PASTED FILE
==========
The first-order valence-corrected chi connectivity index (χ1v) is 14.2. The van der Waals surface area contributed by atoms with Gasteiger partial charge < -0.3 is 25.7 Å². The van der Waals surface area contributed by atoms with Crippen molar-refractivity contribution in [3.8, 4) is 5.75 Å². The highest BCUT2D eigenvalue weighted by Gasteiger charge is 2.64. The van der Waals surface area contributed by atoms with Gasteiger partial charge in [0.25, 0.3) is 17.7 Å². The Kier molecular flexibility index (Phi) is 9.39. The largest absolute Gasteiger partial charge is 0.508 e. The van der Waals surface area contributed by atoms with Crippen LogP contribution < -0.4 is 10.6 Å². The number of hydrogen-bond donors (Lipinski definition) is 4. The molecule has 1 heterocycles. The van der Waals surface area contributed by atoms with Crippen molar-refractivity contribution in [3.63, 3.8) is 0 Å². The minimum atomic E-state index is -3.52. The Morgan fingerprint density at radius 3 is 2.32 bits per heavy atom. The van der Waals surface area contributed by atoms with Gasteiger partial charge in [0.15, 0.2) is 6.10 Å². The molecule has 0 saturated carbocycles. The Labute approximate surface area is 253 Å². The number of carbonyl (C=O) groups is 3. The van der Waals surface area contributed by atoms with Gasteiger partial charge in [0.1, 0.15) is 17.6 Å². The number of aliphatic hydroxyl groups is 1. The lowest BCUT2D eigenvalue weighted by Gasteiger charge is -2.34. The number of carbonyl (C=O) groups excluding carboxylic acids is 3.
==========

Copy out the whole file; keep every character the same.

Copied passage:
The first-order valence-corrected chi connectivity index (χ1v) is 14.2. The van der Waals surface area contributed by atoms with Gasteiger partial charge < -0.3 is 25.7 Å². The van der Waals surface area contributed by atoms with Crippen molar-refractivity contribution in [3.8, 4) is 5.75 Å². The highest BCUT2D eigenvalue weighted by Gasteiger charge is 2.64. The van der Waals surface area contributed by atoms with Gasteiger partial charge in [0.25, 0.3) is 17.7 Å². The Kier molecular flexibility index (Phi) is 9.39. The largest absolute Gasteiger partial charge is 0.508 e. The van der Waals surface area contributed by atoms with Crippen LogP contribution < -0.4 is 10.6 Å². The number of hydrogen-bond donors (Lipinski definition) is 4. The molecule has 1 heterocycles. The van der Waals surface area contributed by atoms with Crippen molar-refractivity contribution in [3.63, 3.8) is 0 Å². The minimum atomic E-state index is -3.52. The Morgan fingerprint density at radius 3 is 2.32 bits per heavy atom. The van der Waals surface area contributed by atoms with Gasteiger partial charge in [0.15, 0.2) is 6.10 Å². The molecule has 0 saturated carbocycles. The Labute approximate surface area is 253 Å². The number of carbonyl (C=O) groups is 3. The van der Waals surface area contributed by atoms with Gasteiger partial charge in [0.1, 0.15) is 17.6 Å². The number of aliphatic hydroxyl groups is 1. The lowest BCUT2D eigenvalue weighted by Gasteiger charge is -2.34. The number of carbonyl (C=O) groups excluding carboxylic acids is 3.